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Hall or Anderson: A Sabremetric-Based Approach

There’s no immediate controversy.  Max Hall is the starter and he’s healthy and apparently ready to go for Sunday’s game.  If Hall falters, however, we could very well see Derek Anderson replace Max on the field, which would start the debate afresh.  Not that I’m expecting Hall to fail, but let’s start the debate now anyway.

Sabremetrics are a polarizing force and many people doubt its merit.  Also, many people just don’t have a taste for them, but it can at least brings another perspective to the Hall vs. Anderson debate.  Let’s start with some definitions, which along with the stats below, are courtesy of

  • Win Probability (“WP”)  – The probability that a team will win a game in progress, given a particular combination of circumstances including score, time remaining, field position, down, and to go distance. WP is based on a model built on actual outcomes of NFL games from recent seasons that featured similar circumstances.
  • Win Probability Added (“WPA”) – The difference between a team’s Win Probability (WP) at the start of a play and the WP at the end of the play. WPA is the measure of a play’s impact on the outcome of a game. An individual player’s WPA is the sum of the WPA of the plays in which that player was directly involved. Being directly involved is defined as an offensive player who ran, threw, or kicked the ball, was targeted by a pass, or flagged for a penalty. Defensive players are credited for WPA when they tackle or sack the ball carrier, are credited with an assisted tackle or sack, cause a fumble, defend a pass, or are flagged for a penalty.
  • Expected Points (“EP”) – The value of the current down, distance, and field position situation in terms of future expected net point advantage. In other words, it is the net point value a team can expect given a particular combination of down, distance, and field position.  First and goal at the one represents an EP near 6, while 3rd and 20 at a team’s own one yard line represents an EP of about -2.  EP differs from Win Probability (WP) in that it does not take into account the game score and time remaining.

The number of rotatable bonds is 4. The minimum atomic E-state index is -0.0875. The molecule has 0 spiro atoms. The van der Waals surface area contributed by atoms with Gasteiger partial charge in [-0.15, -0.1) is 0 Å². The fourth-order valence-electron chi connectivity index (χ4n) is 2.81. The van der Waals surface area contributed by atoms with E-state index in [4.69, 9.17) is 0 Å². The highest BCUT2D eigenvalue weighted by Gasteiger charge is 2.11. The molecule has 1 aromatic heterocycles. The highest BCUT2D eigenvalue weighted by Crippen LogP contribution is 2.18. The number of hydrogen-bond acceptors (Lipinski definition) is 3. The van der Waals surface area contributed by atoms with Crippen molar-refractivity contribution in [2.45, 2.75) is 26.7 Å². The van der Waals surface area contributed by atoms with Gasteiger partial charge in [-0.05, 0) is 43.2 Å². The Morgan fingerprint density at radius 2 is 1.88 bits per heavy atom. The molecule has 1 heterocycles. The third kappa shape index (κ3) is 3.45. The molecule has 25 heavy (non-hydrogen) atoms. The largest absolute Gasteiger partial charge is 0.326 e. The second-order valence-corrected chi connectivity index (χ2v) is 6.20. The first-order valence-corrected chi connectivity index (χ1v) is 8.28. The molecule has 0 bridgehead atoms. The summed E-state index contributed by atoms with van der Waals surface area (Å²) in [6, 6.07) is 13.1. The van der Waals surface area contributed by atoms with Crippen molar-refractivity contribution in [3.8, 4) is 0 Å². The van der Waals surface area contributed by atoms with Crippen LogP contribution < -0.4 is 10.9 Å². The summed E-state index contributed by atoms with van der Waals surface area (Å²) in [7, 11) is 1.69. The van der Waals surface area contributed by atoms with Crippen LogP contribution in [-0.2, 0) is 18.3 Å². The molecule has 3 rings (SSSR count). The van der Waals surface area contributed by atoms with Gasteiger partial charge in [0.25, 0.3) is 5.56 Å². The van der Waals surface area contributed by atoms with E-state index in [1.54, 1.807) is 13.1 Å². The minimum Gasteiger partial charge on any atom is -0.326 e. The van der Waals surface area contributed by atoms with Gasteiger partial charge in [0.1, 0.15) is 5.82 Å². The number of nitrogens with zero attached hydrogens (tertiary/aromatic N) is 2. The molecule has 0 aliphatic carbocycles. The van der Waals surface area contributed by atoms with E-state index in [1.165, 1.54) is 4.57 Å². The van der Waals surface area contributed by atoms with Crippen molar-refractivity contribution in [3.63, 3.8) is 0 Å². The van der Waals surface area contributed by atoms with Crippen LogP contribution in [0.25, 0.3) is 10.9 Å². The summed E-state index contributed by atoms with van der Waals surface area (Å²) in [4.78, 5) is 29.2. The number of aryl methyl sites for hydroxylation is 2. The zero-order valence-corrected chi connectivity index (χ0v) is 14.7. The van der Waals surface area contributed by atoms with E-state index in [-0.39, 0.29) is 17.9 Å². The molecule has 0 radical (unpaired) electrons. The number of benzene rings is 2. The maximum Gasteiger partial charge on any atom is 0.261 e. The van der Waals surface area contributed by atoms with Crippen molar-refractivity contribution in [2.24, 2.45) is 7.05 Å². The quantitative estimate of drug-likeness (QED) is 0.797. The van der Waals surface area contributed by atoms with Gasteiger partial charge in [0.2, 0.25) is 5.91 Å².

• Expected Points Added (“EPA”) The difference between the Expected Points (EP) at the start of a play and the EP at the end of they play.  EPA is the measure of a play’s impact on the score of the game. An individual player’s EPA is the sum of the EPA of the plays in which that player was directly involved.  Being directly involved is defined as an offensive player who ran, threw, or kicked the ball, was targeted by a pass, or flagged for a penalty.
  • Success Rate Percentage (“SR%)” – The proportion of plays in which a player was directly involved that would typically be considered successful. Specifically, SR is the percentage of plays resulting in positive Expected Points Added (EPA).
  • Deep Pass Percentage (“%Deep”) – The proportion of pass targets in which a receiver is greater than 15 yards beyond the line of scrimmage.